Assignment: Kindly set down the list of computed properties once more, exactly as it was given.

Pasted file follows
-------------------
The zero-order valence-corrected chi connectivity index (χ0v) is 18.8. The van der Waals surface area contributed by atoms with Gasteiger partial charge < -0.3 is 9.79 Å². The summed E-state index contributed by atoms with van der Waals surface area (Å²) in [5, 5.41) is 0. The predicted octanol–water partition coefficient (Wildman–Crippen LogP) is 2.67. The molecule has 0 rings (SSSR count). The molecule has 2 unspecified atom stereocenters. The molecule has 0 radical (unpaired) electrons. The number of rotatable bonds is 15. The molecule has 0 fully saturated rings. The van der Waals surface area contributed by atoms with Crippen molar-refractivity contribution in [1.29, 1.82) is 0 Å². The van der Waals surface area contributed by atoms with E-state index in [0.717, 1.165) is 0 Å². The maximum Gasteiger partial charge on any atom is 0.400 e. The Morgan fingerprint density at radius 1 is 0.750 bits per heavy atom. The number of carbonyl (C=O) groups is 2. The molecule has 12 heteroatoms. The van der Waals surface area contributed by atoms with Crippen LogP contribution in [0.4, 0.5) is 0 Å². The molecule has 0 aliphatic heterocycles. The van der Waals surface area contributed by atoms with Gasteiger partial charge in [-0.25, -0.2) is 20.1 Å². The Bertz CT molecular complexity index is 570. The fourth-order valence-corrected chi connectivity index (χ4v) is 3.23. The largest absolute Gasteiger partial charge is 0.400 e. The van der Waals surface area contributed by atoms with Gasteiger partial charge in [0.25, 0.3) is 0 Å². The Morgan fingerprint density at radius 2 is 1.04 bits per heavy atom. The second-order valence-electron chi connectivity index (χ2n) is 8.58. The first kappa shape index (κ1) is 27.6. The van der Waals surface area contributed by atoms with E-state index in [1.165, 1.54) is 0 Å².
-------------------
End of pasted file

The zero-order valence-corrected chi connectivity index (χ0v) is 18.8. The van der Waals surface area contributed by atoms with Gasteiger partial charge < -0.3 is 9.79 Å². The summed E-state index contributed by atoms with van der Waals surface area (Å²) in [5, 5.41) is 0. The predicted octanol–water partition coefficient (Wildman–Crippen LogP) is 2.67. The molecule has 0 rings (SSSR count). The molecule has 2 unspecified atom stereocenters. The molecule has 0 radical (unpaired) electrons. The number of rotatable bonds is 15. The molecule has 0 fully saturated rings. The van der Waals surface area contributed by atoms with Crippen molar-refractivity contribution in [1.29, 1.82) is 0 Å². The van der Waals surface area contributed by atoms with E-state index in [0.717, 1.165) is 0 Å². The maximum Gasteiger partial charge on any atom is 0.400 e. The Morgan fingerprint density at radius 1 is 0.750 bits per heavy atom. The number of carbonyl (C=O) groups is 2. The molecule has 12 heteroatoms. The van der Waals surface area contributed by atoms with Crippen LogP contribution in [0.4, 0.5) is 0 Å². The molecule has 0 aliphatic heterocycles. The van der Waals surface area contributed by atoms with Gasteiger partial charge in [-0.25, -0.2) is 20.1 Å². The Bertz CT molecular complexity index is 570. The fourth-order valence-corrected chi connectivity index (χ4v) is 3.23. The largest absolute Gasteiger partial charge is 0.400 e. The van der Waals surface area contributed by atoms with Gasteiger partial charge in [0.25, 0.3) is 0 Å². The Morgan fingerprint density at radius 2 is 1.04 bits per heavy atom. The second-order valence-electron chi connectivity index (χ2n) is 8.58. The first kappa shape index (κ1) is 27.6. The van der Waals surface area contributed by atoms with E-state index in [1.165, 1.54) is 0 Å².